The page 30 blahs

Posted on September 6 2010 by James

Having finished the treatment for the first act of Shocking the Donkeys, we now stand on the threshold of what some writers call “the page 30 blahs”.


Symi, a Greek island

This is a fascinating phenomenon that only applies to screenplay writers of feature movies and when I first read the phrase I said “that’s me!”

To explain: if a 120-minute movie consists of 120 pages of screenplay (which it’s supposed to do) then Act 2 should start around page 30 in the script.

Now most screenplay writers start out with a good idea of how the movie begins, how it ends, and roughly what happens in the middle. They usually steam through the first act with the white heat of creativity and stand triumphantly on the threshold of Act 2 ready to forge ahead.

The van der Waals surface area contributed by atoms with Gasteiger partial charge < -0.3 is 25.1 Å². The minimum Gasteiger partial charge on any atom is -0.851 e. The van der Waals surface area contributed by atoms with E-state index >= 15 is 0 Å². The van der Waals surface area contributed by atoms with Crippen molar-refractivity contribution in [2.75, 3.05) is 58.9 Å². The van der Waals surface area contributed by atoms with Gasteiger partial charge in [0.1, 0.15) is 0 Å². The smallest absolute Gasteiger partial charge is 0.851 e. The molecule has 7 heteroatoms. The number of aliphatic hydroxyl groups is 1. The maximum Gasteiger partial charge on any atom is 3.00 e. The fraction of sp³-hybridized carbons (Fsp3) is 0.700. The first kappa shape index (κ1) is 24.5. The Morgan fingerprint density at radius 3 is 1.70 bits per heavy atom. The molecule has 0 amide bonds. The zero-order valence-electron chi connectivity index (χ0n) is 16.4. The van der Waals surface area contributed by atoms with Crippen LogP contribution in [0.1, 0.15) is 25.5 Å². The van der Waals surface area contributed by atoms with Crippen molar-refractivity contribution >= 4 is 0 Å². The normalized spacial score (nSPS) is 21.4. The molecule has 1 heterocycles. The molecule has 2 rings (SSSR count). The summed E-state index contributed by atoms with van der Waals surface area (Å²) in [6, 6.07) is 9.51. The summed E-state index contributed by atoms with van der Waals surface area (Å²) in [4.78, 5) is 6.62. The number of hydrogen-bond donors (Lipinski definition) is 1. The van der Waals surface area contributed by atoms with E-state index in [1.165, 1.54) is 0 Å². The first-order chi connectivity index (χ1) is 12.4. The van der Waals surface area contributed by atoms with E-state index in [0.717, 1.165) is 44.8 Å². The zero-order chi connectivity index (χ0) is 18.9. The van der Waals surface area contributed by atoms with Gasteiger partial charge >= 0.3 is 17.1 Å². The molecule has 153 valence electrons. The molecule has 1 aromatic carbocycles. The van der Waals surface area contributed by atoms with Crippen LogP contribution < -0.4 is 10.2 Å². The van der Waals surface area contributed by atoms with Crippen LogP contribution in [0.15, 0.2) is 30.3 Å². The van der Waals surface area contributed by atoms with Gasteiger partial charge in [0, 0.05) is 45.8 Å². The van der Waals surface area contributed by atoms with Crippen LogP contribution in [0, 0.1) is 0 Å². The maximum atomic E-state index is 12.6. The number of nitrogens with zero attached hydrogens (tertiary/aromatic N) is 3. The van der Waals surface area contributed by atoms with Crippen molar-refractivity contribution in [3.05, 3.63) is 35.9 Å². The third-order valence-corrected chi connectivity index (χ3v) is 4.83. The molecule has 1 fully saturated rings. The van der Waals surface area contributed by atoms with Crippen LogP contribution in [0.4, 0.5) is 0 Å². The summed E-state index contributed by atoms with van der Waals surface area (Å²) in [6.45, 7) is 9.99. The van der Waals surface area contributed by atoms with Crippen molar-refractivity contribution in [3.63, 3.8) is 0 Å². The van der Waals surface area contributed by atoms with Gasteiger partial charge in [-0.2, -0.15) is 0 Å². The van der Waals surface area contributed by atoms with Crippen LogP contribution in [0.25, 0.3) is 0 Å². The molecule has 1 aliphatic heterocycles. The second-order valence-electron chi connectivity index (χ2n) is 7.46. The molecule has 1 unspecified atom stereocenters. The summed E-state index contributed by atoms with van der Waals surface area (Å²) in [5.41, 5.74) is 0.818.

And that’s where it all starts to go horribly wrong. Suddenly, they’re faced with this vast empty desert of 60 minutes (60 pages) of Act 2, and they don’t know how they’re going to fill it. Apparently, this happens to virtually every screenwriter at least some of the time, if not all of the time.

And that’s why some clever spark coined the phrase “the page 30 blahs”. Blah, blah, blah, blah, blah. The great danger is you get panicked into filling those 60 pages with a whole series of incidents that have little to do with driving the plot or developing theme or character – just to reach the other side of this desert.

Fortunately, this isn’t happening with Shocking the Donkeys. In fact, it’s almost the reverse. We’ve structured this so deeply over the last few months that our problem is going to be squeezing it all in to those 60 pages.

Which is to say that we’re already steaming ahead with mapping out the first dozen or so scenes in Act 2 and Menni and Petros are starting to lock horns.

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